Drive for 100 - 7

Break the Yield Limit

Scott McKee makes two passes across a field each time he scouts for pests. (DTN/The Progressive Farmer photo by Greg Latza)

Scott McKee can still feel the combine engine pulling down as it gobbled his 2014 South Dakota Soybean Association yield contest entry.

"The combine had to creep along. The stems were still green because we didn't have a hard frost by harvest. We didn't realize we were harvesting more than 100-bushel beans. It didn't really sink in until after we finished weighing," McKee said.

Still, he knew it was going to be a big crop. "There were 70 to 130 pods per stem with four pods [at each node] all the way up the stem, and every pod was full. The test weight was almost 60 pounds per bushel at 12% moisture," he said. When the final statewide yields were tallied, he broke the South Dakota soybean yield record at 103.7 bushels.

McKee is a third-generation farmer near Alcester, South Dakota, located in the far southeast corner of the state. His 83-year-old father, Paul, still lends a helping hand on the farm.

Scott has been involved with corn yield contests on his 400-acre farm since 2000, placing or winning 13 of the 15 years. Last year was the second year he's entered the soybean yield contest.

"Yield contests challenge what you can do, and it helps me make improvements in the rest of the operation," he noted. "I share a lot of information about my operation with others, but not everything. What works for me may not work for the next farmer," he added.

The two 12-acre fields he uses for yield contests are divided into two sections: one with east/west rows, and the other with north/south rows. Like on the rest of his farm, he follows a corn/soybean rotation for yield-contest ground.

The silty clay loam soils in the fields are not tiled. The ground was used as pasture until the 1980s and received heavy applications of hog, cattle and chicken manure. "It's part of the bottom ground of the Big Sioux River," McKee noted.

McKee readily admitted growing conditions in 2014 were ideal for soybeans. "We had rains every week of at least one-half to three-quarters of an inch. The low ground escaped the early frost that hit the high ground and gave us almost a month of additional growing season," he said.

McKee practices conventional tillage; he aims to chisel most fields in the fall to break up any hardpan and get air and moisture down into the soil profile. For soybeans the following spring, he makes a pass with a disk or field cultivator, depending on corn residue, and incorporates his preemergent herbicide.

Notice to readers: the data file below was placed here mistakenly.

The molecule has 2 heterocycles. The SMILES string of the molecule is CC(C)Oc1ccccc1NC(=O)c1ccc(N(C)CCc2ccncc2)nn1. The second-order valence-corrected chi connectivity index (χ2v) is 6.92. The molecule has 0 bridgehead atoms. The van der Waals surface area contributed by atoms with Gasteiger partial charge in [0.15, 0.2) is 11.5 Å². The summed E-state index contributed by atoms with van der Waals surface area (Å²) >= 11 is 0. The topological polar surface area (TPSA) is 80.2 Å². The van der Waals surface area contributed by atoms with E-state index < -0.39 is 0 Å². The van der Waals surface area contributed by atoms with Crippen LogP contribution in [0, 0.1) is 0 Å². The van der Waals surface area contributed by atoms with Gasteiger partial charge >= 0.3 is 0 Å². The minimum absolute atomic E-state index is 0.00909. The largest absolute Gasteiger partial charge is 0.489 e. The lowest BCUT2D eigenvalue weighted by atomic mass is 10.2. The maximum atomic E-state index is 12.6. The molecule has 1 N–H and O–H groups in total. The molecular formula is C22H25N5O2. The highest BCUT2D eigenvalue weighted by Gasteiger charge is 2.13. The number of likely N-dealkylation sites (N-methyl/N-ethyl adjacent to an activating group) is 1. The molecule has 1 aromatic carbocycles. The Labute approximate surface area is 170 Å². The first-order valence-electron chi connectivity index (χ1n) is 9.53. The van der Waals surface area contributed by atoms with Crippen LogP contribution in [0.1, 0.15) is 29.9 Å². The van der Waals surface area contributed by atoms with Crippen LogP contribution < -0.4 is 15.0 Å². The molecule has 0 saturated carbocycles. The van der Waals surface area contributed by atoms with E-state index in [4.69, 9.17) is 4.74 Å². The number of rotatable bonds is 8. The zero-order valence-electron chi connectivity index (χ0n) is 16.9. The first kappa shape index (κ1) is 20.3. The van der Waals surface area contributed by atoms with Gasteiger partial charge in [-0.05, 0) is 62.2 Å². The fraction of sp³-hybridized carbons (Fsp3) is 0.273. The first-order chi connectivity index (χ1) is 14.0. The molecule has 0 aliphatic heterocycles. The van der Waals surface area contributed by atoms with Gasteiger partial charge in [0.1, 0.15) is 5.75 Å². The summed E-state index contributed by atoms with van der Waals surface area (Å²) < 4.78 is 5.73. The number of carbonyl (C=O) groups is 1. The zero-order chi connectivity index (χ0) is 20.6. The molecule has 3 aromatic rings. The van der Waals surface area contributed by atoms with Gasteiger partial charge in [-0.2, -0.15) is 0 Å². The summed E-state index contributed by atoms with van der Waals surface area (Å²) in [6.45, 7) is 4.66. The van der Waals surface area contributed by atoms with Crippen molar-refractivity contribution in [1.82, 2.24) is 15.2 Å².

When it comes to nutrients, McKee applied what his fertilizer dealer recommended for the acreage: 200 pounds per acre of 11-52-60. "It's a straight rate, not variable-rate applied," McKee said.

"We also had lots of rain last year and perfect growing conditions," he added. However, his attention to the crop during the growing season has repeatedly helped him head off yield-robbing problems before they get established.

"I scout the fields heavily looking for aphids or weed outbreaks. A bug infestation that gets ahead of you can easily steal 2 to 4 bushels per acre," he said.

With each scouting, McKee makes two passes over the field and uses a magnifying glass to get a close-up look at any pests, such as aphids. Waterhemp is the main weed problem on the farm.


High seed populations take advantage of McKee's stoked-up fertility. In 2014, he seeded beans in 15-inch rows at 240,000 seeds per acre. This year, he seeded his yield contest acres at 280,000 seeds per acre. Those seed loads require steady rains, though.

It was a mid- to late-Group II soybean variety (Pioneer 92Y70) treated with a custom blend of seed treatments that included fungicide, insecticide, nematicide and a mix of biological that reached the 103.7-bushel mark. The Group III soybeans in his contest plot yielded 94.4 bushels per acre. "On our farm, we average close to 60 bushels per acre for soybeans. The county average is in the 50-bushel range," he said.

Seedbed preparation and row cleaners combine to help consistently place seed at 1.5 to 2 inches deep. Since he doesn't have a 15-inch planter, he plants 120,000 plants per acre (ppa) and makes another pass to split the rows to achieve 240,000 ppa. On his non-contest soybean acres, he will plant in 30-inch rows at 180,000 seeds per acre.

"Participating in yield contests is a good way to try new things and to challenge what you can do to improve your operation," he said. "Every year is different, but I learn something every year, too."

The following are some of McKee's tips for success:

1. Know your planter, and keep an eye on it. McKee aims to achieve 95%-plus seeding rate accuracy.

2. Listen to your elders. Consider their input while you're making variety selection and other cropping decisions. "My father has been involved with this farm since birth, and he knows the fields and their tendencies," McKee noted.

3. Location, location, location. McKee said the 12-acre field where he strives for yield contest success is special ground that is close to the home place where he can keep an eye on it. It's the best ground he farms, he said.

4. Build up fertility and keep it there. "If it doesn't get used one year, it can be used the next," he said.

Editor's Note: The United Soybean Board has set the ambitious goal of reaching a 60-bushel-per-acre national average by 2025. Many U.S. soybean growers have already surpassed that milestone and set their sights on reaching 100-bushel yields. In this seven-part series, DTN/The Progressive Farmer looks at some of these top producers and their practices. This is the seventh and final story in the series.